The author marches through time, taking us to the present while tying in various historical events, such as the race to the Moon as well as other presidential administrations.  Eventually Ashly retires and decides to teach the alien language to his grand-niece, Carrie Player, telling her it’s the language of the Dogon people. Years later, when he’s on his death bed and Carrie is an adult, he tells her the truth and advises her to write the CIA a letter about her special skills when she graduates from college. She does and, as expected, they hire her.  It takes a couple decades but eventually the dreaded day arrives when three UFOs are discovered on a course toward Earth.  Their plan is not to kill everyone overtly, but rather render everyone sterile, so they would die off over time. The reason for this action is because Earthlings are a potentially harmful, belligerent race that poses a potential danger to other civilizations in interstellar space.

Eventually contact is made with the incoming craft and Carrie converses on her cell phone with their leader, a grey, almond-eyed alien named Deshler, and the real fun begins, starting with her assigning the theme from The Twilight Zone as his ring tone.  Her goal, as expected, is to talk him and his crew out of completing their mission to exterminate the human race.  Various remarks about how our government operates as well as conducts international relations definitely were politically incorrect.  For example, Carrie’s question during one conversation where she asked, “We have many parasites who live off the work of others. Could you use your sterilization stuff selectively? There are plenty of people I would like to stop from reproducing.”

The POTUS is not shown in a positive light, either, which would undoubtedly be offensive to some if you projected his identity to an actual person. Frankly, depending on your political persuasion, he could be from either major party, both of which are laughable these days, if you maintain your objectivity and sense of humor. Thus, those of you who can see our current state of affairs for the FUBAR it is will appreciate the satire and what is a rather convincing tale with enough credibility to make you wonder, as good fiction should.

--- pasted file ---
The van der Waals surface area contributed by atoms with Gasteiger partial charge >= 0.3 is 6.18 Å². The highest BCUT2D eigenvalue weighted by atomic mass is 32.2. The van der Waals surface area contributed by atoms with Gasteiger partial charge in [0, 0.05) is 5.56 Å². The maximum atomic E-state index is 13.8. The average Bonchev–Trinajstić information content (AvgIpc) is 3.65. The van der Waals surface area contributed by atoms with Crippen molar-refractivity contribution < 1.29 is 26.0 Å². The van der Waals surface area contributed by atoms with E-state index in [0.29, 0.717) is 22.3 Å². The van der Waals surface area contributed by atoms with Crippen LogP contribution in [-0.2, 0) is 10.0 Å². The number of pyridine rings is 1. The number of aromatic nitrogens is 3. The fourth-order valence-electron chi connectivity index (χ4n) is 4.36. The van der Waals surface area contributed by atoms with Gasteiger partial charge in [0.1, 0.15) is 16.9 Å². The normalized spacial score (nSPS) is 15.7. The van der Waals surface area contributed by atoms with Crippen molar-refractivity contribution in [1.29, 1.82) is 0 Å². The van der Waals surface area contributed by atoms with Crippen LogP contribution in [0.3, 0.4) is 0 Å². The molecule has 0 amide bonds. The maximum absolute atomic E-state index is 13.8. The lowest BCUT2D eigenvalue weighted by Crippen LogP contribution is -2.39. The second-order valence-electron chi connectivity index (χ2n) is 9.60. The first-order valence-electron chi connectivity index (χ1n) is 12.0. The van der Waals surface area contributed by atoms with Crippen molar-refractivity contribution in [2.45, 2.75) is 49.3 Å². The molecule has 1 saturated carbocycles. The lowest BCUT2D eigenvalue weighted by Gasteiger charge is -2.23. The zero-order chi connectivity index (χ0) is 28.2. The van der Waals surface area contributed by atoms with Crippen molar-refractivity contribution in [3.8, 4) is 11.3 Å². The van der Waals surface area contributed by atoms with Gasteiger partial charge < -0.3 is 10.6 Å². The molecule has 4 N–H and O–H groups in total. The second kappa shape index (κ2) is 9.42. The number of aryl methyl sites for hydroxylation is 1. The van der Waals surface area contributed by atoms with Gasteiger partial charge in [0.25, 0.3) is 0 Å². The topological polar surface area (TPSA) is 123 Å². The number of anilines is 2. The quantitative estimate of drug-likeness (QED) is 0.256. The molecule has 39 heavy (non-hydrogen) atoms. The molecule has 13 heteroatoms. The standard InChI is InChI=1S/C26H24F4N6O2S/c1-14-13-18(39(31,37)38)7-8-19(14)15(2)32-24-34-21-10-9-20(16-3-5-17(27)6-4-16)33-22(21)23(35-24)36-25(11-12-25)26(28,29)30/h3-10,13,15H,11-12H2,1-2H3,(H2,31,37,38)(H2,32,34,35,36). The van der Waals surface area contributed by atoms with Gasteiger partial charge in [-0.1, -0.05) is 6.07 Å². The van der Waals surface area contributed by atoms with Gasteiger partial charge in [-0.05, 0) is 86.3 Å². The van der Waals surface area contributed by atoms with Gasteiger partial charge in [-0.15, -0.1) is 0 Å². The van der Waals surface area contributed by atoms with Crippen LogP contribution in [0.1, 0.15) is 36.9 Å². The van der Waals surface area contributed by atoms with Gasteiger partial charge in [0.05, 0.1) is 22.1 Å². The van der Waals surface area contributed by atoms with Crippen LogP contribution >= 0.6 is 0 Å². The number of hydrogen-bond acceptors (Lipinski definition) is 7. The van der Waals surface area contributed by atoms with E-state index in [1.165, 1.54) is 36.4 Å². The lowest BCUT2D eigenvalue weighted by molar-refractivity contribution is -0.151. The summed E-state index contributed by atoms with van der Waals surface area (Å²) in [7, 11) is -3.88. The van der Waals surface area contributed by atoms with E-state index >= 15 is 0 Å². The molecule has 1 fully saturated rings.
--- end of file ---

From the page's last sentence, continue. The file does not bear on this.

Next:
The dialog is convincing but includes quite a few f-bombs, so those who prefer less graphic language may want to look elsewhere. If you’re a UFO fan you’ll recognize numerous familiar stories and names which provide authenticity and credibility as they interact with Skipper’s characters.  Depictions of how the various government agencies would react to the situation’s developments are believable, the characters diverse and engaging, the technology described sufficient to satisfy hard sci-fi fans.  The story would make an excellent mini-series with its outstanding balance of humor, suspense, and UFO lore, somewhat like a cross between The X-Files and Men in Black. I found it sci-fi at its best with any political incorrectness contributing to its authenticity.  I’m actually glad that it’s the first book in a series and look forward to reading the sequels.

You can pick up a copy at Amazon here.  (Affiliate link)